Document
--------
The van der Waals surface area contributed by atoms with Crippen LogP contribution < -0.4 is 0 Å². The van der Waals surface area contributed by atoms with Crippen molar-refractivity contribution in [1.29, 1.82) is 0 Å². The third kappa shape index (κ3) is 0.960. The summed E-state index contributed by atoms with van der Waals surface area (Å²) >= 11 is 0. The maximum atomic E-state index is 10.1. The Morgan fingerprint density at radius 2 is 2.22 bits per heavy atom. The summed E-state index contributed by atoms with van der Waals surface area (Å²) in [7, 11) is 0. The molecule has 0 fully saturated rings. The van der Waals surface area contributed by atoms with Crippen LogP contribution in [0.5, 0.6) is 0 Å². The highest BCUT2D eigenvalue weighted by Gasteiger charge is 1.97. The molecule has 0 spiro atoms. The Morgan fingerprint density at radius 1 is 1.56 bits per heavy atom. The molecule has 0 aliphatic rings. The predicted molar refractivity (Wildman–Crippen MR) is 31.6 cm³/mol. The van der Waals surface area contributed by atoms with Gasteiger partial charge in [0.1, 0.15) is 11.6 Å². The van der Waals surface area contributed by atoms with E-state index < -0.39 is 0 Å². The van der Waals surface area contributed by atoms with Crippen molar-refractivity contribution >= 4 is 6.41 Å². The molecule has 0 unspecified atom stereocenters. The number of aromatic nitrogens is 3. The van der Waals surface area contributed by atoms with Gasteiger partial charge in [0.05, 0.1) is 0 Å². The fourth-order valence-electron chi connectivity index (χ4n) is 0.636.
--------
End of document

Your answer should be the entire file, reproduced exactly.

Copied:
The van der Waals surface area contributed by atoms with Crippen LogP contribution < -0.4 is 0 Å². The van der Waals surface area contributed by atoms with Crippen molar-refractivity contribution in [1.29, 1.82) is 0 Å². The third kappa shape index (κ3) is 0.960. The summed E-state index contributed by atoms with van der Waals surface area (Å²) >= 11 is 0. The maximum atomic E-state index is 10.1. The Morgan fingerprint density at radius 2 is 2.22 bits per heavy atom. The summed E-state index contributed by atoms with van der Waals surface area (Å²) in [7, 11) is 0. The molecule has 0 fully saturated rings. The van der Waals surface area contributed by atoms with Crippen LogP contribution in [0.5, 0.6) is 0 Å². The highest BCUT2D eigenvalue weighted by Gasteiger charge is 1.97. The molecule has 0 spiro atoms. The Morgan fingerprint density at radius 1 is 1.56 bits per heavy atom. The molecule has 0 aliphatic rings. The predicted molar refractivity (Wildman–Crippen MR) is 31.6 cm³/mol. The van der Waals surface area contributed by atoms with Gasteiger partial charge in [0.1, 0.15) is 11.6 Å². The van der Waals surface area contributed by atoms with E-state index < -0.39 is 0 Å². The van der Waals surface area contributed by atoms with Crippen molar-refractivity contribution >= 4 is 6.41 Å². The molecule has 0 unspecified atom stereocenters. The number of aromatic nitrogens is 3. The van der Waals surface area contributed by atoms with Gasteiger partial charge in [0.05, 0.1) is 0 Å². The fourth-order valence-electron chi connectivity index (χ4n) is 0.636.